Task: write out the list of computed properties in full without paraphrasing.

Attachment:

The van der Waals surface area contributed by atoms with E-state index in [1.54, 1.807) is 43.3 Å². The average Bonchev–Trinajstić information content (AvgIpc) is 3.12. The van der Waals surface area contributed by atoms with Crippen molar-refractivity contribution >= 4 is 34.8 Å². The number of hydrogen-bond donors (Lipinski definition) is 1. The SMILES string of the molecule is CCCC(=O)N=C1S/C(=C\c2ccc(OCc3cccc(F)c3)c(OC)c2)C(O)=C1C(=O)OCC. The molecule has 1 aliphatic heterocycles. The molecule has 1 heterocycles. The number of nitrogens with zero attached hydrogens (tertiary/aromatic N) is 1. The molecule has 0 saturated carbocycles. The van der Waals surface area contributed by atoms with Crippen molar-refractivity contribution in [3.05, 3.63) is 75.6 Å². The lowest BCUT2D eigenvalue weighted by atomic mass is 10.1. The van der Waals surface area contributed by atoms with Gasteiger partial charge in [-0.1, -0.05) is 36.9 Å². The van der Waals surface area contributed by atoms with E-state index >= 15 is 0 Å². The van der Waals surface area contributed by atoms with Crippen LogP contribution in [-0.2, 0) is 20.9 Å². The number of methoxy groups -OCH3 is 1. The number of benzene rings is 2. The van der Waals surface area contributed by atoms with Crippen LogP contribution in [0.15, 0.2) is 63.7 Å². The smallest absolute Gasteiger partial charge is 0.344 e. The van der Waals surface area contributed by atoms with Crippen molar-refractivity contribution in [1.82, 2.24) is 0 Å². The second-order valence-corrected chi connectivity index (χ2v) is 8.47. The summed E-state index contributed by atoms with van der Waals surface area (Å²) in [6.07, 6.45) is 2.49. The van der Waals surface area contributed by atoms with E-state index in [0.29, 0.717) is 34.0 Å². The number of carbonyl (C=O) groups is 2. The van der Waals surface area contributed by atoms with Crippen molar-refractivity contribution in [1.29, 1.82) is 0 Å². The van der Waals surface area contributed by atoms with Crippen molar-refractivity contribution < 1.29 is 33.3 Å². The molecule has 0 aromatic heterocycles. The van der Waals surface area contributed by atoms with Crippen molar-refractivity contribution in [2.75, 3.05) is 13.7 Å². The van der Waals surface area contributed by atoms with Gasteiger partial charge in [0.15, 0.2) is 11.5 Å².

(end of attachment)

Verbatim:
The van der Waals surface area contributed by atoms with E-state index in [1.54, 1.807) is 43.3 Å². The average Bonchev–Trinajstić information content (AvgIpc) is 3.12. The van der Waals surface area contributed by atoms with Crippen molar-refractivity contribution >= 4 is 34.8 Å². The number of hydrogen-bond donors (Lipinski definition) is 1. The SMILES string of the molecule is CCCC(=O)N=C1S/C(=C\c2ccc(OCc3cccc(F)c3)c(OC)c2)C(O)=C1C(=O)OCC. The molecule has 1 aliphatic heterocycles. The molecule has 1 heterocycles. The number of nitrogens with zero attached hydrogens (tertiary/aromatic N) is 1. The molecule has 0 saturated carbocycles. The van der Waals surface area contributed by atoms with Crippen molar-refractivity contribution in [3.05, 3.63) is 75.6 Å². The lowest BCUT2D eigenvalue weighted by atomic mass is 10.1. The van der Waals surface area contributed by atoms with Gasteiger partial charge in [-0.1, -0.05) is 36.9 Å². The van der Waals surface area contributed by atoms with E-state index >= 15 is 0 Å². The van der Waals surface area contributed by atoms with Crippen LogP contribution in [-0.2, 0) is 20.9 Å². The number of methoxy groups -OCH3 is 1. The number of benzene rings is 2. The van der Waals surface area contributed by atoms with Crippen LogP contribution in [0.15, 0.2) is 63.7 Å². The smallest absolute Gasteiger partial charge is 0.344 e. The van der Waals surface area contributed by atoms with Crippen molar-refractivity contribution in [1.82, 2.24) is 0 Å². The second-order valence-corrected chi connectivity index (χ2v) is 8.47. The summed E-state index contributed by atoms with van der Waals surface area (Å²) in [6.07, 6.45) is 2.49. The van der Waals surface area contributed by atoms with E-state index in [0.29, 0.717) is 34.0 Å². The number of carbonyl (C=O) groups is 2. The van der Waals surface area contributed by atoms with Crippen molar-refractivity contribution in [1.29, 1.82) is 0 Å². The van der Waals surface area contributed by atoms with Crippen molar-refractivity contribution < 1.29 is 33.3 Å². The molecule has 0 aromatic heterocycles. The van der Waals surface area contributed by atoms with Crippen molar-refractivity contribution in [2.75, 3.05) is 13.7 Å². The van der Waals surface area contributed by atoms with Gasteiger partial charge in [0.15, 0.2) is 11.5 Å².